Saturday, April 11, 2015

From White Butte’s 1000 acres to the 1.7 million acres now at risk

folks gathered to write letters to save White Butte (from Global TV)
Like many people, I sometimes find myself bemoaning the state of democracy in the world today, but it only takes the leadership of one responsive and responsible elected official to remind me that an engaged public of informed citizens can still carry the day.

At the end of March, when the Hon. Mark Docherty, Minister of Saskatchewan Parks, Culture, and Sport announced in the media that there would not be a golf course made at White Butte Recreation Site, there were about three thousand Regina and district folks who were digging in for a battle. The news took everyone off guard in the best possible way, and people who were appalled that the Province would even consider such a proposal were expressing surprise that Minister Docherty and the Saskatchewan Party came through with the right decision so quickly.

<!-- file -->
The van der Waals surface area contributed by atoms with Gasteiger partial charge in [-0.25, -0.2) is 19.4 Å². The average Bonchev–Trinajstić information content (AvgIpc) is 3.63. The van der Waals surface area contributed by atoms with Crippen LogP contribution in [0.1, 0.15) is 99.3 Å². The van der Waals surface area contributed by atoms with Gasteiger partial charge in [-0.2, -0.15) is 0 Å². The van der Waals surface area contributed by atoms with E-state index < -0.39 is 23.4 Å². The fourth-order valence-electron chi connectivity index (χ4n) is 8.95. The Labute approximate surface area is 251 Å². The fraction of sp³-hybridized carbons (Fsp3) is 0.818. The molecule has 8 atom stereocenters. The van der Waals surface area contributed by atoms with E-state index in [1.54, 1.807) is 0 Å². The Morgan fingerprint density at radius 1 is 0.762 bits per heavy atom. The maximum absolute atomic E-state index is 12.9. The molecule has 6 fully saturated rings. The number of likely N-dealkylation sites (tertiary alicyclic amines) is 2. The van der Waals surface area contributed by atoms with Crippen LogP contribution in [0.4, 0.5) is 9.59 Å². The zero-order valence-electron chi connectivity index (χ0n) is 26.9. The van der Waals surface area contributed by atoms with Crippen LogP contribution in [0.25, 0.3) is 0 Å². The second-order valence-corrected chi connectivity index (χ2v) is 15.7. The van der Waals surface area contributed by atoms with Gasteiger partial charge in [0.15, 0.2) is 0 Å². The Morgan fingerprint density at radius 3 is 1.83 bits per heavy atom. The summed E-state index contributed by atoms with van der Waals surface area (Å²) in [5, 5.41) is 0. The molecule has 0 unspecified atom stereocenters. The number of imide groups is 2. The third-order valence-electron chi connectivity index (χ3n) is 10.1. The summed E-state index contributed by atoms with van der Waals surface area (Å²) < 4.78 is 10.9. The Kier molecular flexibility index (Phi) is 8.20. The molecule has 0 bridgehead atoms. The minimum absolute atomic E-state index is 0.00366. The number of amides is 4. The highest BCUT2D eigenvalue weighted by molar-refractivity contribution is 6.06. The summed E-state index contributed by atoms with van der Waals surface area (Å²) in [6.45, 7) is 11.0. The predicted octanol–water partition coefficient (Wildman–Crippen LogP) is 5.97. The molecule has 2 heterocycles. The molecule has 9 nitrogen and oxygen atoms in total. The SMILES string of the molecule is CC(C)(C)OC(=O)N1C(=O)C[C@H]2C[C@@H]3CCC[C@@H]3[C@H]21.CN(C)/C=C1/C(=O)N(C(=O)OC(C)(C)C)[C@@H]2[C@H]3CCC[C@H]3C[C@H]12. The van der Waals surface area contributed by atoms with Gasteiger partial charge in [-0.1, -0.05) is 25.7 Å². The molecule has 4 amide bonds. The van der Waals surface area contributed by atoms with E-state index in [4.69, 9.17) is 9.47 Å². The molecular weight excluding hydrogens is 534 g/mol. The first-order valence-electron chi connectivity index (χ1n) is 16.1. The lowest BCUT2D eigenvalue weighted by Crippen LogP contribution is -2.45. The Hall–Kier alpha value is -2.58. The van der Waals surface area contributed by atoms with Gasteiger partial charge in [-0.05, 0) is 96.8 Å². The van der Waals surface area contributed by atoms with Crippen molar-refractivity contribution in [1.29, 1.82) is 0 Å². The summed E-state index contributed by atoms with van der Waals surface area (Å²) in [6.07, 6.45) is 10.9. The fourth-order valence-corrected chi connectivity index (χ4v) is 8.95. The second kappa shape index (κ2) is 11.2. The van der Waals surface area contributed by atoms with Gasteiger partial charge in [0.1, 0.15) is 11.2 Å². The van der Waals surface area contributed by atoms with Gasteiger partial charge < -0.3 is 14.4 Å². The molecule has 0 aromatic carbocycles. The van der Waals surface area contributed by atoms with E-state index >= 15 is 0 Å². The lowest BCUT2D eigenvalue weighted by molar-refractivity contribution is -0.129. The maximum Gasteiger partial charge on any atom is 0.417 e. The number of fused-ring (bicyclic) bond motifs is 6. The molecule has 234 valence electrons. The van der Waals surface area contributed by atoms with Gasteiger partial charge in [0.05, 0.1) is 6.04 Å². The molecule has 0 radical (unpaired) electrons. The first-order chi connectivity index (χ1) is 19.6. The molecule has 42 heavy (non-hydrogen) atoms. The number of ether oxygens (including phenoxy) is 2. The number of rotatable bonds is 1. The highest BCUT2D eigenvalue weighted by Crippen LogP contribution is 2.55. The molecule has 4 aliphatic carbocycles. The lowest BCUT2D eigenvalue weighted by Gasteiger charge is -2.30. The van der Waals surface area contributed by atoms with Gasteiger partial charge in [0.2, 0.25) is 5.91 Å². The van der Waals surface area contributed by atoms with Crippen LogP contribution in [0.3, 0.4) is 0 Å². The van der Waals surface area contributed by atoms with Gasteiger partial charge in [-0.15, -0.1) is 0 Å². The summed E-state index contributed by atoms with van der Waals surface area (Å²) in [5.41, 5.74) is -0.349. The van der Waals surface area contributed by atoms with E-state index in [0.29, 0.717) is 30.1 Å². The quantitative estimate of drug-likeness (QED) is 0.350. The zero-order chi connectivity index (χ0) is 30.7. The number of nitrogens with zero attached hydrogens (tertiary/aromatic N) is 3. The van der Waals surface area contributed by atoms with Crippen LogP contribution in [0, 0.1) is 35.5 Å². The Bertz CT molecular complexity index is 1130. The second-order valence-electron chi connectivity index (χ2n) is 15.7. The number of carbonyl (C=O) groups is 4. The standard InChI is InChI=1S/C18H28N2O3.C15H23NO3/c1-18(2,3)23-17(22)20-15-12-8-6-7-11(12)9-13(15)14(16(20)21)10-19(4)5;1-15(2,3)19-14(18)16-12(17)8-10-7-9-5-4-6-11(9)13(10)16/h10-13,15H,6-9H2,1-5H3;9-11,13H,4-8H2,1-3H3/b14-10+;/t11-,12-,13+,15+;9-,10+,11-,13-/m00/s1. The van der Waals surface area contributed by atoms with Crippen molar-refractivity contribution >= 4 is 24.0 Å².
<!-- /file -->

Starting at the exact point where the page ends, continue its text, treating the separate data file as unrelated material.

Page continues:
So what is the take home message here? Well, part of it seems to be that Docherty is an elected representative who takes his democratic responsibilities seriously and includes all members of the public in a single unitary category of the citizenry he represents, rather than sorting them into friends and enemies.

It is important to note another force at play here, demonstrating that the system does work if we use it. Public accountability depends on opposition and scrutiny in the legislative assembly. In this case it was provided ably by the NDP's Trent Wotherspoon, who did a fine job raising the question in the legislature and supporting the public interest in protecting White Butte.